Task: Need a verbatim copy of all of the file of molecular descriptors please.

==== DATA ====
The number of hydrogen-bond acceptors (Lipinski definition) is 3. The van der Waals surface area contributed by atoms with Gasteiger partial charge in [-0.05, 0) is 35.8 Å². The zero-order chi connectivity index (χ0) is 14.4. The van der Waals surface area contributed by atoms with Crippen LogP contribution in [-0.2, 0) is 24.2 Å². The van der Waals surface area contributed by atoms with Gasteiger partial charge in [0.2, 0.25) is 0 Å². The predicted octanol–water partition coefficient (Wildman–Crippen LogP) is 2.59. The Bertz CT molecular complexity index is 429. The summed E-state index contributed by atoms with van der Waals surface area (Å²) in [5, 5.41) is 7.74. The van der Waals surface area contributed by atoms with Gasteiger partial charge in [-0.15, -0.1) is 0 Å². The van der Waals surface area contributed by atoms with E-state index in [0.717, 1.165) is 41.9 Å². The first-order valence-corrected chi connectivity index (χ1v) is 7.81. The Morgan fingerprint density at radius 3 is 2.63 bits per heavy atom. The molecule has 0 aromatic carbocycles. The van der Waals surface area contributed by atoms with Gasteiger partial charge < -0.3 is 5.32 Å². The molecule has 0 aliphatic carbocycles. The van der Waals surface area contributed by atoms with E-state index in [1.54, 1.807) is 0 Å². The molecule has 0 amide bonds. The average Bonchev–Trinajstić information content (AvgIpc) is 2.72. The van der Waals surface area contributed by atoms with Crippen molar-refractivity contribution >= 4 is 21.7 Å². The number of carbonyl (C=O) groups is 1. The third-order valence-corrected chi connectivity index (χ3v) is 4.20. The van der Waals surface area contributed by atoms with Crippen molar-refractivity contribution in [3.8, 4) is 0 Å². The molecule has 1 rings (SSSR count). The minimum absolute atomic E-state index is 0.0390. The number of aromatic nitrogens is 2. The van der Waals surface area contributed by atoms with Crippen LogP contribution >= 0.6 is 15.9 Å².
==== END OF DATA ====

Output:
The number of hydrogen-bond acceptors (Lipinski definition) is 3. The van der Waals surface area contributed by atoms with Gasteiger partial charge in [-0.05, 0) is 35.8 Å². The zero-order chi connectivity index (χ0) is 14.4. The van der Waals surface area contributed by atoms with Crippen LogP contribution in [-0.2, 0) is 24.2 Å². The van der Waals surface area contributed by atoms with Gasteiger partial charge in [0.2, 0.25) is 0 Å². The predicted octanol–water partition coefficient (Wildman–Crippen LogP) is 2.59. The Bertz CT molecular complexity index is 429. The summed E-state index contributed by atoms with van der Waals surface area (Å²) in [5, 5.41) is 7.74. The van der Waals surface area contributed by atoms with Gasteiger partial charge in [-0.15, -0.1) is 0 Å². The van der Waals surface area contributed by atoms with E-state index in [0.717, 1.165) is 41.9 Å². The first-order valence-corrected chi connectivity index (χ1v) is 7.81. The Morgan fingerprint density at radius 3 is 2.63 bits per heavy atom. The molecule has 0 aromatic carbocycles. The van der Waals surface area contributed by atoms with Gasteiger partial charge < -0.3 is 5.32 Å². The molecule has 0 aliphatic carbocycles. The van der Waals surface area contributed by atoms with E-state index in [1.54, 1.807) is 0 Å². The molecule has 0 amide bonds. The average Bonchev–Trinajstić information content (AvgIpc) is 2.72. The van der Waals surface area contributed by atoms with Crippen molar-refractivity contribution >= 4 is 21.7 Å². The number of carbonyl (C=O) groups is 1. The third-order valence-corrected chi connectivity index (χ3v) is 4.20. The van der Waals surface area contributed by atoms with Crippen molar-refractivity contribution in [3.8, 4) is 0 Å². The molecule has 1 rings (SSSR count). The minimum absolute atomic E-state index is 0.0390. The number of aromatic nitrogens is 2. The van der Waals surface area contributed by atoms with Crippen LogP contribution >= 0.6 is 15.9 Å².